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Doing Business in Cambodia:
2012 Country Commercial Guide for U.S. Companies
INTERNATIONAL COPYRIGHT, U.S. & FOREIGN COMMERCIAL SERVICE AND U.S. DEPARTMENT OF STATE, 2010. ALL RIGHTS RESERVED OUTSIDE OF THE UNITED STATES.












Chapter 1: Doing Business In Cambodia
Chapter 2: Political and Economic Environment
Chapter 3: Selling U.S. Products and Services
Chapter 4: Leading Sectors for U.S. Export and Investment
Chapter 5: Trade Regulations, Customs and Standards
Chapter 6: Investment Climate
Chapter 7: Trade and Project Financing
Chapter 8: Business Travel
Chapter 9: Contacts, Market Research and Trade Events
Chapter 10: Guide to Our Services

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Chapter 1: Doing Business In Cambodia





Market Overview
Market Challenges
Market Opportunities
Market Entry Strategy

Market Overview

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In the decade prior to the global financial crisis in 2009, Cambodia was the 7th fastest growing economy in the world with double-digit average annual growth rates. After contracting 2.5 percent in 2009, the economy rebounded quickly by growing over 6 percent in 2010 and nearly 7 percent in 2011. The economy is expected to continue to grow by 6-7 percent in 2012. All of this positive economic growth, however, should be taken in context as Cambodia is still one of the poorest countries in Asia. The country is heavily reliant on foreign aid, with donor support accounting for over half of the government’s budget. Despite strong performance in the garment and tourism sectors, Cambodia remains an agrarian country. The agriculture sector employs approximately 80 percent of the Cambodian population.

Since Cambodia became the first least-developed country (LDC) to join the World Trade Organization (WTO) in 2004, trade has steadily increased. The United States is Cambodia’s largest trading partner. Approximately 83 percent of Cambodia’s total exports are destined for the United States -- primarily garment and footwear products. In 2011, Cambodian exports to the United States were valued at $2.714 billion. For the same year, U.S. exports to Cambodia were $185.8 million. The United States and Cambodia are signatories to a 2006 Trade and Investment Framework Agreement (TIFA) to promote greater trade and investment in both countries and to provide a forum for addressing bilateral trade and investment issues. Cambodia is also a member of the Association of Southeast Asian Nations (ASEAN) and the Asia Free Trade Area (AFTA).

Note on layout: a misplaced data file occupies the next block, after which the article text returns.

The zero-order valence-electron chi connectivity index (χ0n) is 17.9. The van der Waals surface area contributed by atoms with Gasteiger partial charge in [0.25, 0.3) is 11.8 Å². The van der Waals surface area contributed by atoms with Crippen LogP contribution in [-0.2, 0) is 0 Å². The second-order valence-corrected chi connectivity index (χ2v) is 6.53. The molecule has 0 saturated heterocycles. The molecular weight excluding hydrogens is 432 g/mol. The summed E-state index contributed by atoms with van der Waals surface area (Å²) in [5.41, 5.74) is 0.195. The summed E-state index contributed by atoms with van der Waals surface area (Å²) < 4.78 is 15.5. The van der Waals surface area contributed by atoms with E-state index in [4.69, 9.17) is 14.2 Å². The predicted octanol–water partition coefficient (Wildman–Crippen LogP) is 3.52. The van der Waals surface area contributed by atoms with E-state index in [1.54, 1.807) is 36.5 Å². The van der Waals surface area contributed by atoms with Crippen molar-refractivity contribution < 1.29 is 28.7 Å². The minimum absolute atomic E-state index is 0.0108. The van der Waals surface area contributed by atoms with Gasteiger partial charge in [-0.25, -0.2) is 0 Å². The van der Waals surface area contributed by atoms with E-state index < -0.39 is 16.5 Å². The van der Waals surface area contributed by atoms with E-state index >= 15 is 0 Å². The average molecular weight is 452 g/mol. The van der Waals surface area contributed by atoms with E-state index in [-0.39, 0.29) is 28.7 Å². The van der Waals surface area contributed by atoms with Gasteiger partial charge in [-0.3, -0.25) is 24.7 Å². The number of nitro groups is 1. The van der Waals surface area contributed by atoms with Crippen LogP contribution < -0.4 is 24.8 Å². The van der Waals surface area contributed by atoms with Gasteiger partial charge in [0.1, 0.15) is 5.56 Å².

Market Challenges

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Significant challenges to doing business in Cambodia commonly cited by the private sector include weak rule of law, poor infrastructure, high energy costs, corruption, and under-developed human resources.

Market Opportunities

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Cambodia offers potential investment opportunities in agribusiness and food processing, tourism infrastructure and resorts; education; architecture, construction and engineering services; household goods and appliances; used cars and automotive parts; power

generation equipment and power transmission infrastructure; fast food and beverage franchises; pharmaceuticals; and medical supplies and equipment. Market Entry Strategy

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Obtaining a local partner, such as an agent or distributor, is the most effective way to reach Cambodian consumers. The local partner can facilitate and expedite market entry with their market knowledge and established networks. In Cambodia, personal relationships can be the key to successful business transactions. Please refer to Chapter 3 of the Country Commercial Guide for further information on access to the Cambodian market.

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Chapter 2: Political and Economic Environment
For background information on the political and economic environment of the country, please click on the link below to the U.S. Department of State Background Notes....
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